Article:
JUST ONE vote stopped a bid to build a huge garden centre in the middle of the countryside.
Keydell Nursery was set to move from its current site in Horndean to a large farm, off Whichers Gate Road, Rowlands Castle.
Despite planning officers at East Hampshire District Council recommending approval of the application, nine councillors voted against it, with eight for it.
The Strange family, who have owned the business for more than 100 years, immediately instructed their planning consultant to appeal.
More than 80 people objected to the application, with only eight representations in favour of it.
Around 30 objectors who went along to last night’s meeting at Penns Place, burst into applause when the decision was announced.
Speaking against the application, Rowlands Castle Councillor Marge Harvey said she had major concerns about the impact the development would have on the quiet, rural location.
The plan was to create an entrance off Whichers Gate Road and add a third lane, just before a bend, which Cllr Harvey said had seen five fatalities in the past 10 years.
‘Local people want it to stay as a rural area,’ she added.
‘As you can imagine it’s a lovely village and this is the entrance to it. If it goes ahead it will be ruined.
‘Our council rules say we must protect the countryside and we will not be protecting it if this goes ahead. It’s a rural road, why should we change it? Because someone can afford to pay for it?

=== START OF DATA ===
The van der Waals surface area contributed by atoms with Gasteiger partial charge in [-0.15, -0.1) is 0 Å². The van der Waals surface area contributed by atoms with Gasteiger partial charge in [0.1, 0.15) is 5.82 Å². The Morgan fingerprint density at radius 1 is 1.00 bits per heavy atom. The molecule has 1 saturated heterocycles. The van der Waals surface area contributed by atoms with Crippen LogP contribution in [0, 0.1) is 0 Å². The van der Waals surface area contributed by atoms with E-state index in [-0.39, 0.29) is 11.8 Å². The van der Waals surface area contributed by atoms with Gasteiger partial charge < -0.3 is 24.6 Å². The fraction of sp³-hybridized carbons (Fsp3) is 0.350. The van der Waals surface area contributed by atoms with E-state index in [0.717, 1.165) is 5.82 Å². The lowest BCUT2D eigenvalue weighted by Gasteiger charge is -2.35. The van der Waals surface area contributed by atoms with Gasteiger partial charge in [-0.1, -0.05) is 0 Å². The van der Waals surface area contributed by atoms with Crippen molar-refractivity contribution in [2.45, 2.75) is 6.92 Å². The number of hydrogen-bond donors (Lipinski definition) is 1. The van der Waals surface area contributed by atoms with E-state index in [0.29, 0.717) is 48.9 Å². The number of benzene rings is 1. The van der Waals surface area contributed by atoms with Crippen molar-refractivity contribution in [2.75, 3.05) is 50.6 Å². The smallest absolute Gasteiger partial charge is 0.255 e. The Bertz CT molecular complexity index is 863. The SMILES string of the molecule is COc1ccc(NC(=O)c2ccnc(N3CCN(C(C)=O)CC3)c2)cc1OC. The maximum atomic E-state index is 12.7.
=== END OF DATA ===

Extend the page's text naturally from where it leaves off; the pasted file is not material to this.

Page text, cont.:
‘The reasons for moving the nursery from Horndean to Rowlands Castle are ludicrous. You can’t even see it where it is now, all you can see is green.’
Planning officer Adrian Ellis argued that the Highways Authority had given its backing to the new road and said it would be safe.
And he added that the site would be screened on all sides by trees.
The application was refused on the basis that the development and the road widening would be detrimental to the area and the increased traffic would have an adverse impact on users of the nearby rights of way.
Bryan Jezeph, acting on behalf of Keydell, warned the decision would cost the council dearly.
Speaking on behalf of the family, he said: ‘It’s terribly sad, nine to eight. It was so close and means we’re going to have to appeal which will take a lot of time and a lot of money both for Keydell and the council.
‘We reckon it will cost the council in the region of £30,000 - about one person’s yearly salary - and if we win and are awarded costs it will be double that.’